Accessible Absentee Registration Process and Voting System Now Available
Voters with Disabilities Can Vote Privately and Independently
The NH Secretary of State’s Office launches accessible absentee registration process and voting system for people with print disabilities. Until now, voters with print disabilities who were unable to register to vote or mark a paper absentee ballot themselves had to rely on assistance to complete their registration form and ballot.
The new registration process allows voters who are blind or have print disabilities to complete an accessible registration form without assistance. The new voting system allows voters who are blind or have print disabilities to request and fill out an absentee ballot privately and independently during the September 8th state primary election and the November 3rd general elections.
To request an accessible registration form, voters should contact their City or Town Clerk or complete the application for an electronic absentee ballot. Access the accessible absentee ballot application at https://sos.nh.gov/media/bp5lbgvp/application-for-an-accessible-electronic-absentee-ballot.pdf. Voters should visit the NH Secretary of State’s website (https://sos.nh.gov/elections/voters/register-to-vote/absentee/accessible-voting/) for more specific information and instructions about how to request, mark, and return the accessible absentee ballot.
This system was created as a result of a lawsuit filed by Disability Rights Center-New Hampshire (DRC-NH) and Brown, Goldstein & Levy, LLP on behalf of New Hampshire voters with disabilities, including Daniel Frye, Jean Shiner, and Jeffrey Dickinson; the National Federation of the Blind (NFB); the National Federation of the Blind of New Hampshire (NFBNH); and Granite State Independent Living (GSIL). The lawsuit alleges that the process for registering by mail and requesting an absentee ballot is inaccessible and that the requirement that absentee voters fill out and mail in a paper form and a printed paper ballot discriminates against blind and physically disabled voters, who – unlike their nondisabled fellow voters – must choose between having someone else fill out their registration form and/or ballot, forfeiting their right to vote privately and independently, or subjecting themselves and their loved ones to a life-threatening pandemic by visiting a polling place in person.
“As we continue our national fight to secure the right of all blind voters to mark and cast our ballots safely, privately, and independently, we are pleased that New Hampshire will now be joining the growing number of states with an accessible absentee voting system In place,” said Mark Riccobono, President of the National Federation of the Blind. “We urge all eligible voters who are blind or have other disabilities to exercise their right to vote using the method that best meets their needs."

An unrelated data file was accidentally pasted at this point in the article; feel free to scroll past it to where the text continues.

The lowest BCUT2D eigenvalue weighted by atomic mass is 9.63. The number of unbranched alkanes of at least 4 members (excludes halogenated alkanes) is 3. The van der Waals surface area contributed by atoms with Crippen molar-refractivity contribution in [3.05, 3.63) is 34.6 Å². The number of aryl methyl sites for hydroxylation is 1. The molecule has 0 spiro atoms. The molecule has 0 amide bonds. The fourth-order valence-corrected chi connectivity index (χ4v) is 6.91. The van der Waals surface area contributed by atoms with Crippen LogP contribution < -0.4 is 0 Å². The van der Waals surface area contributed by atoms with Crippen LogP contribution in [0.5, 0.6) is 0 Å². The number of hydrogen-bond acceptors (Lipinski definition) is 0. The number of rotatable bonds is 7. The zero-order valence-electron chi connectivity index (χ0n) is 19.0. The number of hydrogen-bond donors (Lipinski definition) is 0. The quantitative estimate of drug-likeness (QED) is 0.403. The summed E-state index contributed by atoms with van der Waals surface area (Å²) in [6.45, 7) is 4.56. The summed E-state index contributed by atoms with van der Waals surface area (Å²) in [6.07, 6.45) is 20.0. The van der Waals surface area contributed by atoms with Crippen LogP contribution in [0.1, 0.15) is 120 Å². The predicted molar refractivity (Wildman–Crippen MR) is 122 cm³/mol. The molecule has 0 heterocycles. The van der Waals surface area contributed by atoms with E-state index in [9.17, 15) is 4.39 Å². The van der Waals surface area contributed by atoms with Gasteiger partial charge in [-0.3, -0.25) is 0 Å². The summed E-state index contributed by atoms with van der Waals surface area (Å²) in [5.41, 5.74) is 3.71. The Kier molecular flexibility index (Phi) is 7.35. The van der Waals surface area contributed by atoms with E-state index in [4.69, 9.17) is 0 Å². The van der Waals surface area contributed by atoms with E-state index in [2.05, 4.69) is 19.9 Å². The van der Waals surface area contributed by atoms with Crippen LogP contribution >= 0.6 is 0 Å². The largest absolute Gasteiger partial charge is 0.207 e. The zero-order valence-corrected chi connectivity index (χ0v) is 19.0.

“We are very pleased that the Secretary of State implemented an accessible registration process and voting system so quickly. People with disabilities have the right to vote privately and independently, even during a pandemic and now they can do so,” said Stephanie Patrick, Executive Director of DRC-NH.
“GSIL is grateful for the swift action of the Secretary of State to address accessibility issues ahead of the primary and general elections,” said Deborah Ritcey, Chief Executive Officer. “The innovations underway will ensure that individuals with disabilities have full access to their fundamental right to vote. We want to thank DRC-NH for its advocacy to ensure people with disabilities can fully participate in democracy despite the pandemic."
About the National Federation of the Blind
The National Federation of the Blind (NFB), headquartered in Baltimore, is the oldest and largest nationwide organization of blind Americans. Founded in 1940, the NFB consists of affiliates, chapters, and divisions in the fifty states, Washington DC, and Puerto Rico. The NFB defends the rights of blind people of all ages and provides information and support to families with blind children, older Americans who are losing vision, and more. We believe in the hopes and dreams of blind people and work together to transform them into reality. Learn more about our many programs and initiatives at www.nfb.org.
About Disability Rights Center-NH
Disability Rights Center-NH is New Hampshire’s designated Protection and Advocacy system and is dedicated to eliminating barriers existing in New Hampshire to the full and equal enjoyment of civil and other legal rights by people with disabilities. More information about DRC-NH can be found at www.drcnh.org.
About Granite State Independent Living
Granite State Independent Living is New Hampshire’s statewide nonprofit organization whose mission is to promote quality of life with independence for people with disabilities and seniors through advocacy, information, education, support and transition services. GSIL serves as the designated statewide independent living organization. More information about GSIL can be found at www.gsil.org.
Disability Rights Center – NH: Mike Skibbie, (603) 228-0432, email@example.com
Granite State Independent Living: Lisabritt Solsky, (603) 410-6512, firstname.lastname@example.org
National Federation of the Blind: Chris Danielsen, (410) 659-9314 x 2330, email@example.com